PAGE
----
Opinion: Between Damn Kids and Out-of-Touch Fogeys - Age Week


By Tanya Silverman

Photo courtesy of Ilya Averyanov.

“Is that what the kids are into these days?”

I actually caught myself asking that lame question over the weekend as I was driving behind a Philadelphia city bus with a backside ad for One Direction.

As no kids were in the car–just a group of friends in their mid-to-late-twenties–my inquiry was answered by comparisons to our old boy-band icons, the Backstreet Boys, rather than sarcastic yesses and eye-rolls from people who are truly in tune with the trends of pop music.

The conversation soon strayed away from One Direction, but the cheesy boy band ensemble still stared at me until the bus reached a T in the road and turned left. Right I turned, and though we drove off separately in two different directions, my initial question stayed on my mind.

Hearing myself utter “kids these days” reminded me of those instances when teachers and parents would awkwardly ask such questions to younger members of society, inquiring about unfamiliar names of pop bands or trendy neighborhoods or television shows with distinct unease.

Past explanation, it’s common for elders to try and integrate these terms into their own vocabulary, often in an awkward manner. Today, such statements might be, “You’re kind of a hip… ster,” or, “It was full of these… bros,” or, “They don’t like Lady Ga…ga.”

But younger listeners can easily sense that forceful pronunciation that indicates the speaker’s distance to the subject.

Feeling out of touch with what’s up will probably dawn on all of us. And it seems like these generation gaps are becoming even shorter. For instance, the other day, my friend (who’s only a couple of years my junior) mentioned a place that’s full of “basic bitches”. When she noticed my perplexed expression at the term, she tried to explain what being a basic bitch meant, but I didn’t understand any of the cultural references.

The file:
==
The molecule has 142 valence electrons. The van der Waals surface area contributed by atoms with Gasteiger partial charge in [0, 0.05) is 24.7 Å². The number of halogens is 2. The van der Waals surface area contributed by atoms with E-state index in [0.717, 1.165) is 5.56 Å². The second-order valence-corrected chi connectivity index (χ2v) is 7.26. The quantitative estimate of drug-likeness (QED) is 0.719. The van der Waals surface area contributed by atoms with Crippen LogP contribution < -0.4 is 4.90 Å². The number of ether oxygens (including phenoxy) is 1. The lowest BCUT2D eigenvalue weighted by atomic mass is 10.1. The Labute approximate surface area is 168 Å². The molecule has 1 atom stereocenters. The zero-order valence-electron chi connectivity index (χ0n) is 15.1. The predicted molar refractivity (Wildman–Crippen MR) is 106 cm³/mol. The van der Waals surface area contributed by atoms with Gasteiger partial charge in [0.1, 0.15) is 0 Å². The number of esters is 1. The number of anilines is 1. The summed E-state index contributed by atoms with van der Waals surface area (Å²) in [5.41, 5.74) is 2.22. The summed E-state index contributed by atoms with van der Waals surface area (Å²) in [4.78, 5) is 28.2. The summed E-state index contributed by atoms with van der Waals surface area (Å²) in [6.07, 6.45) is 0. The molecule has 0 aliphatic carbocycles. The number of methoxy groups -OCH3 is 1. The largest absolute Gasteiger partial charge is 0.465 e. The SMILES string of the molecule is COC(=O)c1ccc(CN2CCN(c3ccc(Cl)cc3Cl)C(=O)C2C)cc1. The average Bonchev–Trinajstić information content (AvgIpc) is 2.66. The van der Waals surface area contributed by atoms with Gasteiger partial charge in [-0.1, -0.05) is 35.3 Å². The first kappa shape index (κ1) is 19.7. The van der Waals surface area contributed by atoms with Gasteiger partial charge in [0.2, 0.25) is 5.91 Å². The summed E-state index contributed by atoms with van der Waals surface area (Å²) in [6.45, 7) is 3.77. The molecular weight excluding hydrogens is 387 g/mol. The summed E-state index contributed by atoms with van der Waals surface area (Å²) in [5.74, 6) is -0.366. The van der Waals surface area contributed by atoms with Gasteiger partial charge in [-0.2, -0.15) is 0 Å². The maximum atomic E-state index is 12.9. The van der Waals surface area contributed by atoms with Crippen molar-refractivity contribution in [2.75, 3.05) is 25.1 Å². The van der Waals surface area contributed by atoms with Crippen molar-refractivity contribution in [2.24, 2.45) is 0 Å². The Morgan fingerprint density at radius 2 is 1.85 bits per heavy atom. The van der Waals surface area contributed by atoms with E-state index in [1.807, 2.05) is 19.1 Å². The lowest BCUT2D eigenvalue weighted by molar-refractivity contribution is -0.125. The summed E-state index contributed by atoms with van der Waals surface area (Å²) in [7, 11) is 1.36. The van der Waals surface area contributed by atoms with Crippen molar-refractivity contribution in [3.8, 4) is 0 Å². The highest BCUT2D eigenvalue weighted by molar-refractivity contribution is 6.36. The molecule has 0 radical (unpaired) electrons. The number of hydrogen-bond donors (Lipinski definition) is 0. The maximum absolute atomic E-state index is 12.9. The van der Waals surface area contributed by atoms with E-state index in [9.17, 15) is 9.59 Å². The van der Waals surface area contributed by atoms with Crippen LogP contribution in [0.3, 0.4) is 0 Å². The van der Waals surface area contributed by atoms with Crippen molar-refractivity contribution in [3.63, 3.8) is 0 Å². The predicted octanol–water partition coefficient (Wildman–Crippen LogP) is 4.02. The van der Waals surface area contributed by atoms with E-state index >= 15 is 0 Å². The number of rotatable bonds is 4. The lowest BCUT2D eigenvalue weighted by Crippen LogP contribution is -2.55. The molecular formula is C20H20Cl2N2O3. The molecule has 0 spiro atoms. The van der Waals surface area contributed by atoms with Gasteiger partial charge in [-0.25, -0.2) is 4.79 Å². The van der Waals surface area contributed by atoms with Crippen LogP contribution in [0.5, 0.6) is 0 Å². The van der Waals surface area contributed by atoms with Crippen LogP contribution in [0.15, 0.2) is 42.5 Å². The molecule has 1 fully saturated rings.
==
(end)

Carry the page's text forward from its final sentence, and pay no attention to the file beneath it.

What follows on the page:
I still don’t, and when I say “basic bitch” out loud, nothing about it sounds natural.

Other current terms are more relatable. A few peers around my age discussed overhearing “YOLO”, in that it’s what the “kids” were saying, how we embraced the feeling when we were younger, but just didn’t coin the phrase ourselves. Yes, there are still times when my decisions are drawn based on the fact that I only live once–though I’d still feel odd and old shouting “YOLO!” when I go to act them out.

But I don’t feel entirely out of the youth loop when I catch my elders trying to act cool. At a recent dinner session with some family members, the elders took a stab trying to relate to the youngsters by asking what drugs we do.

“Do the kids still do acid these days?”

“No! The kids all do the mollys.”

The brief debate was followed by questions to my cousins and me if we were ever “on the mollys,” where we responded with denials to them but subtle sneers amongst ourselves. Sure, maybe the parents were hip and with it during the era of quaaludes, but those days are long gone.

On the other hand, Baby Boomers constantly reference long-gone times of their own glory. The days when hippies were nuanced and New York was dangerous they got to see living Jimmy Hendrix, or George Harrison, or pre-fogey Rolling Stones, or the Allman Brothers. The times when life was “real” because pizza was a quarter and five-and-dimes existed.

But then I realize I start to do that too. When I hang out with my college friends, we’ll often reflect on our epic all-nighter parties of past. Plus, I miss legit 99-cent stores, not this 99-cent plus garbage. I’ll also catch myself thinking, “Damn kids!” at instances of seeing children playing on smartphones and tablets I don’t even know how to properly use.

Established as it is that time only moves forth and age is something we can’t reverse, sometimes it’s difficult to accept this truth when the reality catches up to us. Another teeny-bopper sensation will eventually replace One Direction, party drugs will have new weird names and crazy ingredients, and one day, the kids be talking with strange slang none of us can decipher.